Earth Day 2001: Forest Products Industry Does Its Part for Clean Water

Apr 17, 2001, 01:00 ET from Hardwood Lumber Manufacturers Association of Pennsylvania

    HERSHEY, Pa., April 17 /PRNewswire/ -- Pennsylvania's timber and forest
 products industry harvests more than one billion board feet(1) of timber each
 year for consumer products -- enough timber to circle the globe more than
 seven times.  Yet, timber harvesting today boasts the best record for nonpoint
 source water pollution of any land use in the state.
     "The Pennsylvania Department of Environmental Protection's (DEP) ongoing
 water quality assessment lists silviculture at the bottom of 32 river and
 stream nonpoint impairment sources," said Thomas Buzby, chairman of the
 Hardwood Lumber Manufacturers Association of Pennsylvania (HLMA).
 Silviculture is the art, science and practice of establishing, managing and
 reproducing forests.
     "DEP's year 2000 Section 305(b) Water Quality Assessment Report to the
 federal Environmental Protection Agency (EPA) shows that silviculture
 accounted for less than one 10,000th (.0001) of river and stream impairment --
 a negligible impact," said Buzby.
     "That's good news for our water quality and watersheds.  It's a great
 record for the forest products industry and for Pennsylvanians to celebrate on
 Earth Day (April 22)," Buzby noted.  "We want the public to know we are good
 stewards of Pennsylvania's natural resources as we manage Penn's Woods."
     Nonpoint source water pollution is primarily caused by rain- or
 snowmelt-induced runoff that can erode the soil and carry natural or manmade
 pollutants across the ground and into the water.
     "In today's modern forest management, trees are harvested and transported
 using environmentally sensitive methods that minimize soil disturbance.  And
 in all commercial harvest situations, the forest products industry uses
 state-of-the-art best management practices (BMPs) in its concerted effort to
 prevent nonpoint source pollution," said Buzby.
     Water quality BMP techniques, an integral part of the Sustainable Forestry
 Initiativesm (SFI(sm)) program, include the set aside of streamside management
 zones, use of water bars (speed bumps for water) to inhibit runoff, as well as
 immediate seeding and mulching of disturbed areas.
     The forest products industry emphasizes use of BMPs through SFI(sm), a
 comprehensive program of education, training and performance measures that
 integrate the natural growth and harvesting of trees with the protection of
 wildlife, plants, soil, air and water quality.  Buzby credits SFI water
 quality training programs for the success of industry pollution reduction
 techniques.
     The timber industry in Pennsylvania is regulated by the state's Clean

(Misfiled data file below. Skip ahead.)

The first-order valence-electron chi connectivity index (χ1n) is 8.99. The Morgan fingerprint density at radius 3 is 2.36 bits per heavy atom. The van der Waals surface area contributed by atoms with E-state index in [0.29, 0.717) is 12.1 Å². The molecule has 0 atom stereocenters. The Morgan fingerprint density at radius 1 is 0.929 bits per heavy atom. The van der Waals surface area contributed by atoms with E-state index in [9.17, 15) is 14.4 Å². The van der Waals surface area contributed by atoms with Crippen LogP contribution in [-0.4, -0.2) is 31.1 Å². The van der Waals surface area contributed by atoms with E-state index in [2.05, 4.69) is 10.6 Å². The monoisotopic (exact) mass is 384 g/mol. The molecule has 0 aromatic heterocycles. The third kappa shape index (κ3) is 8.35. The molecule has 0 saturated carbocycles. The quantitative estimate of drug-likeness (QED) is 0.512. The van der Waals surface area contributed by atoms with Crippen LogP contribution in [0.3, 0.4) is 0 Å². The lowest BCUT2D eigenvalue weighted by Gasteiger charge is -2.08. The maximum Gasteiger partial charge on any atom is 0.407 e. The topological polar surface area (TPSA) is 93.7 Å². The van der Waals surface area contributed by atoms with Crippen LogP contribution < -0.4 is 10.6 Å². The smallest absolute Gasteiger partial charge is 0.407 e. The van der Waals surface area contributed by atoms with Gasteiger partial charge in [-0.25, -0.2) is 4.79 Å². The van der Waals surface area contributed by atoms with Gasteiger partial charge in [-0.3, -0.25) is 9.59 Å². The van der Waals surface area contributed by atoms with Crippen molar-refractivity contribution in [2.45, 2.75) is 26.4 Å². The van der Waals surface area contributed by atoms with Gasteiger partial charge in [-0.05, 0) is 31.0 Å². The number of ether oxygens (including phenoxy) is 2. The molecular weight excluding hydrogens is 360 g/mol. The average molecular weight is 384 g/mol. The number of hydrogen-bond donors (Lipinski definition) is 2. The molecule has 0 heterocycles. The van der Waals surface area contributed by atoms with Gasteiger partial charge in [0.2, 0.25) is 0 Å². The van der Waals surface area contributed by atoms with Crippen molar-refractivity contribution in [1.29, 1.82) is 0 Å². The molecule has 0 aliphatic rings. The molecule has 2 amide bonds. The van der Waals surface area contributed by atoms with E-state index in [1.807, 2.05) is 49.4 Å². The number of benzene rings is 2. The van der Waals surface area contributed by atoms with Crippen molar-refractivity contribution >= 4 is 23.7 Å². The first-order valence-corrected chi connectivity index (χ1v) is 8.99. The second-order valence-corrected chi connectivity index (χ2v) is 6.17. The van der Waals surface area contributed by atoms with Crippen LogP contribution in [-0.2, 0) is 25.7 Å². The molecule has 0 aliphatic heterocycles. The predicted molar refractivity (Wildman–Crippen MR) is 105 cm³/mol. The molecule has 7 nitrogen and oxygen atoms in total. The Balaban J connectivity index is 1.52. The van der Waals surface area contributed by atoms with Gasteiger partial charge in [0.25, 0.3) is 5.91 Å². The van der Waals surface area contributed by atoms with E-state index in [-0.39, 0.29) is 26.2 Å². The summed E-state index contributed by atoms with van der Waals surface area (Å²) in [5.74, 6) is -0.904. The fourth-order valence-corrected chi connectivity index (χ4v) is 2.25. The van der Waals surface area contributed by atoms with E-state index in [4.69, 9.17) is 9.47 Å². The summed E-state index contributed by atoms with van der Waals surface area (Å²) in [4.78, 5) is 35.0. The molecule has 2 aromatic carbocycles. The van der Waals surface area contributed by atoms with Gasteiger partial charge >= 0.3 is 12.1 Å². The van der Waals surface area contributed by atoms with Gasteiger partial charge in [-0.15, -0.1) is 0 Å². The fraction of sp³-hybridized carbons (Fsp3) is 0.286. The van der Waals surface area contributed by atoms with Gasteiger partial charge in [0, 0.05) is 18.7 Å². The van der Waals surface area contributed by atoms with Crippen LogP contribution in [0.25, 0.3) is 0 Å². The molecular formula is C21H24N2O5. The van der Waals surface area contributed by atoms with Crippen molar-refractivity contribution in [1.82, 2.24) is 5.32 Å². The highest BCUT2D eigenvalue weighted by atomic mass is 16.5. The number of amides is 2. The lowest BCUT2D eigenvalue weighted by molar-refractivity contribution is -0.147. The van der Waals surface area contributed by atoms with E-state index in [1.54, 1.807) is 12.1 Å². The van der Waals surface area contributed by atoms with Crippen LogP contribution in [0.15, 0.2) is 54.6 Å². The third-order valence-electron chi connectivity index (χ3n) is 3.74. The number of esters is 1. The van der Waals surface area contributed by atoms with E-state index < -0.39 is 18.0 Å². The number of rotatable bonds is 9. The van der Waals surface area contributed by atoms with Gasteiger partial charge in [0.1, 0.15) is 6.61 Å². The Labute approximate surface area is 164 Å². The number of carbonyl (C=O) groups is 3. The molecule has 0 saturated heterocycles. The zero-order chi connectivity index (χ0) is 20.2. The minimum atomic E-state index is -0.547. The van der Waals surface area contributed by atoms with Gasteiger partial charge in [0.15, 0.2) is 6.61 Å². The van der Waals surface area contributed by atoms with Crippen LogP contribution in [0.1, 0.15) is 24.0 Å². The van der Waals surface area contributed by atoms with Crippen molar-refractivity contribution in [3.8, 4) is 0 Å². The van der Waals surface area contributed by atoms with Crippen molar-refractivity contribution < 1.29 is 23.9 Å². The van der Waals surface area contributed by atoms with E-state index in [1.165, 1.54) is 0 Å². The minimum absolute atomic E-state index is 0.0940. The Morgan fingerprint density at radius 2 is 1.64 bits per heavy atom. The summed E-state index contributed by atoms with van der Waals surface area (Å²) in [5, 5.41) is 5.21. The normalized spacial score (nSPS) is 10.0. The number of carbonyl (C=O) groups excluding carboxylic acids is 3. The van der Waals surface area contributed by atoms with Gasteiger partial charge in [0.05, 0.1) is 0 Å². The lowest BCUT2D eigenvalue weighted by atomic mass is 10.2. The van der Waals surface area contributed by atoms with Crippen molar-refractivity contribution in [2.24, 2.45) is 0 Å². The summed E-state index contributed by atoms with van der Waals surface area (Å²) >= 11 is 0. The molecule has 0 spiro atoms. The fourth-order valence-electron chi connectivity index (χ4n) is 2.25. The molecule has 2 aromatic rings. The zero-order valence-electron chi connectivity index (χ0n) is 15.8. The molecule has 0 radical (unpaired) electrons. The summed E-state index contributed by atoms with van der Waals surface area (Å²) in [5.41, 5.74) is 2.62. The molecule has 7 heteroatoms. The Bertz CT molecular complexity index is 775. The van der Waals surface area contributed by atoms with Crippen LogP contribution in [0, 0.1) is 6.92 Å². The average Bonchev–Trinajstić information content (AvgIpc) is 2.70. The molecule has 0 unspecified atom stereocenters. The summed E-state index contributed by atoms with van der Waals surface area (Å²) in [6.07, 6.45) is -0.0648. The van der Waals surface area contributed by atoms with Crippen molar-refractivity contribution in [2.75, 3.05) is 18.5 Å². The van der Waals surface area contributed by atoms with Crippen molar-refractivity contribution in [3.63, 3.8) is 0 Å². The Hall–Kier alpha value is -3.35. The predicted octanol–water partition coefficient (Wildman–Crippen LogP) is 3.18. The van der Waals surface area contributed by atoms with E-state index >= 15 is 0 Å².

Streams Law, which implements the federal Clean Water Act.  The Clean Streams
 Law includes programs to control, prevent and remediate water pollution.
 State regulations under the Nonpoint Source Management Program require erosion
 and sedimentation control plans for earth disturbance activities, such as
 timber harvesting.  Administered by DEP and praised by EPA for its design, the
 nonpoint program identifies BMP-based programs as the preferred means to
 reduce water pollution from silvicultural operations.
     Once among seven leading sources of impairment to rivers and streams,
 silviculture was dropped from the EPA leading source list in 1996.
 
     (1) A board foot is a board one foot wide, one foot long and one inch
 thick.
 
     Attached:  Table 2 and Table 3 of DEP's year 2000 Section 305(b) Water
 Quality Assessment Report to the EPA
 
                                Tables from the
              Pennsylvania Department of Environmental Protection
            Year 2000 Section 305(b) Water Quality Assessment Report
                 To the federal Environmental Protection Agency
 
 TABLE 2  Statewide Assessment -- Rivers and Streams  Aquatic Life Use Support
 
    Category                   Miles
    Total Miles                83,161
    Total Supporting           28,235
    Total Impaired             7,261
    Scheduled for Assessment   47,665
 
         Table 3  Rivers and Streams  Sources and Causes of Impairment
 
     Source of Impairment         Miles         Cause of Impairment  Miles
     Agriculture                   2736                   Siltation   3016
     Abandoned Mine Drainage       2711                      Metals   2536
     Urban Runoff/Storm Sewers     1014                   Nutrients   1705
     Source Unknown                 759                          pH   1391
     Habitat Modification           424 Organic Enrichment/Low D.O.    845
     Small Residential Runoff       259                         PCB    678
     Other                          259               Cause Unknown    549
     Municipal Point Source         242      Water/Flow Variability    537
     Road Runoff                    209   Other Habitat Alterations    506
     Industrial Point Source        180            Flow Alterations    498
     Removal of Vegetation          148            Suspended Solids    416
     Atmospheric Deposition         135                   Chlordane    311
     Construction                   134                   Turbidity    223
     Onsite Wastewater              113            Other Inorganics    166
     Land Development               112      Excessive Algal Growth    121
     Combined Sewer Overflow         73      Salinity/TDS/Chlorides    117
     Hydromodification               55       Thermal Modifications     57
     Flow Regulation/Modification    53        Nonpriority Organics     41
     Channelization                  50           Unionized Ammonia     41
     Upstream Impoundment            47              Oil and Grease     36
     Natural Sources                 43            Unknown Toxicity     30
     Bank Modifications              42                       Mirex     23
     Subsurface Mining               24           Priority Organics     21
     Draining or Filling             21                  Pesticides     20
     Golf Courses                    18                   Pathogens     16
     Package Plants                  17              Taste and Odor     15
     Highway, Road,
      Bridge Construction            13                       Color     11
     Surface Mining                   8                    Chlorine     11
     Petroleum Activities             6      Noxious Aquatic Plants      3
     Land Disposal                    4        Filling and Draining      2
     Erosion from Derelict Land       4
     Silviculture                     3